The Little Co-op That Could

By Sara Calvosa

I’ve recently returned to Chico after a 3-year hiatus, spent on the Coast, in a little place I’ve taken to calling Detroit-by-the-Sea: Humboldt County. Returning to Chico was a breath of fresh, friendly air; a community full of smiling faces and kind words. We found a lovely little house next to the park and everything was coming up aces for our little household.

But, as much as I delight in all of Chico, there is one thing that continues to puzzle me. What is up with our wee co-op? How is it, that in Humboldt County, a place that’s more socio-economically depressed than almost anywhere else in California, they have managed to build and maintain two palatial, successful co-ops complete with community kitchens and classes, school outreach, a cornucopia of local foods from the entire bioregion and a formidable membership count?

And how is it that our co-op, Chico Natural Foods, is still, after 25 years, located in the same dreary little building? Being the first-class busybody that I am, I went straight to the source and asked self-described “co-op nerds” Liza Tedesco and Janae Lloyd just what the deal is.

Liza Tedesco has worked at the co-op for 11 years in a variety of positions, and has been General Manager for 4 years, including 1 year as an interim manager. Janae Lloyd is the Membership & Marketing Manager. They were both eager to speak to all of my questions and to address head-on the issues and conceptions about the co-op’s image and direction.

In looking at all your sister co-ops and the expansions that they’ve been able to undergo, why isn’t Chico Natural Foods expanding as well?

Liza: Each co-op has its own history and its own story independent to every other co-op. They’re servicing the community on a very independent level, unlike a Whole Foods that has a corporate office. It services the needs of the community on a very local level. However there is more of a risk running a business independently because if there are issues, they are contained to that operation.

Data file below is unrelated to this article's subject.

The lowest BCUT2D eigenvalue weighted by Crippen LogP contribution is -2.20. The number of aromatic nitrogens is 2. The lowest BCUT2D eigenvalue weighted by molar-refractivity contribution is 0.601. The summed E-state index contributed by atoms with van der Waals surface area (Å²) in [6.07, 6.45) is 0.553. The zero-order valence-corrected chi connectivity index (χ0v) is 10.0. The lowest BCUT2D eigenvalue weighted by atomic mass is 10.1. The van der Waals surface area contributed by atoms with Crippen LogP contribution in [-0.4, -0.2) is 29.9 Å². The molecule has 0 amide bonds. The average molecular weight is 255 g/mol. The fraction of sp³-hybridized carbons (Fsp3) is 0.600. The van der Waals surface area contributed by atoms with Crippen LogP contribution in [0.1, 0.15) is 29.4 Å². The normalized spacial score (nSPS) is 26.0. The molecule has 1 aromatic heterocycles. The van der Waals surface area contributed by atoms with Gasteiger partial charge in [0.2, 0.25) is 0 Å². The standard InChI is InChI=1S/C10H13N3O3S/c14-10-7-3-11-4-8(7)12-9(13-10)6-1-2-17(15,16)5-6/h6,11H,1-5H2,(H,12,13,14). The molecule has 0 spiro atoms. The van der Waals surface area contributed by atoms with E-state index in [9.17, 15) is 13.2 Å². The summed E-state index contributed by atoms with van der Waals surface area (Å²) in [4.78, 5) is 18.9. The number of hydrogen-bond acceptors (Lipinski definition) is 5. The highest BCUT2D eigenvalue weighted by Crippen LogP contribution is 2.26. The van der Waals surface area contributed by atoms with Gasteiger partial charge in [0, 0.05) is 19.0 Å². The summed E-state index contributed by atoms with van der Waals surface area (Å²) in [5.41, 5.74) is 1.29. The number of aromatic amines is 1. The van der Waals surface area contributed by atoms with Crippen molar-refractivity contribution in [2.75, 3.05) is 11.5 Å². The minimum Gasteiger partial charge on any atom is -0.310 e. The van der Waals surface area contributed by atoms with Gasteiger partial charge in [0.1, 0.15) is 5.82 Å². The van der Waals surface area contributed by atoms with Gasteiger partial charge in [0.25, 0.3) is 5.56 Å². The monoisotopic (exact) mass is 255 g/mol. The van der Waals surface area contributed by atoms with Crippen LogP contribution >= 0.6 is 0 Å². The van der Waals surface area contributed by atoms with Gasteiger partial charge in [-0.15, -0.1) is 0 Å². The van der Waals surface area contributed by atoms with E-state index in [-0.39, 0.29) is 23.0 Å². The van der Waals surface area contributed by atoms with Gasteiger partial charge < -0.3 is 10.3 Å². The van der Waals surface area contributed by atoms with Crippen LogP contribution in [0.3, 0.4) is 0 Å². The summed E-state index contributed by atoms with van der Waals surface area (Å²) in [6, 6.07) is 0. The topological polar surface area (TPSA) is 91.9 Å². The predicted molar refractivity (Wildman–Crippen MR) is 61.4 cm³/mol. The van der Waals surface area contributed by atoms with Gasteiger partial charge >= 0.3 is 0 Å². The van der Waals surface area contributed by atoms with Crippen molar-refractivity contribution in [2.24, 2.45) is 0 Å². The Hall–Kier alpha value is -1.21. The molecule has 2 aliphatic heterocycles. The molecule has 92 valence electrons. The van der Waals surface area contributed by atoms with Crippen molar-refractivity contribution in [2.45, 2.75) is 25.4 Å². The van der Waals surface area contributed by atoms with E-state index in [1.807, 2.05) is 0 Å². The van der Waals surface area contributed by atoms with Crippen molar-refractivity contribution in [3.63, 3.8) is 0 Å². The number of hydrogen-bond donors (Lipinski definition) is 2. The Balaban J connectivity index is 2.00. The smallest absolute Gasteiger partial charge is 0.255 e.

From 2001-2006 we had significant financial issues. We had an accounting error that essentially projected a $100,000 annual net income, but in truth, and through no nefarious origins, we actually had a $100,000 deficit. We had to take out a loan and our distributor covered the cost of goods so we could keep food on the shelves. We had to go into a period of recovery. So, we were already dealing with old equipment, old everything, and then we went through a severe belt tightening period. We weren’t able to re-invest in the store and bring it up to a more current layout and get new equipment. But now, since 2006 we’ve had excellent sales growth, the past 3 years we’ve had a healthy balance sheet and now we can start reinvesting in our store.

Did the economic crash contribute to your financial woes?

Liza: We did certainly feel a hit to our operations in the economic downturn but because the co-op represents a different business model, the community really changed their priorities. Packaged foods and peripheral items weren’t as much of a priority, but bulk foods and fresh produce really saw an increase. We were able to be responsive to our membership during that time.

I moved back from the coast and the only thing I really miss is the co-op, but the customer service there was salty on a good day. The poor customer service at Chico Natural Foods has also been cited as a reason for people not coming in to shop. How do you feel about that?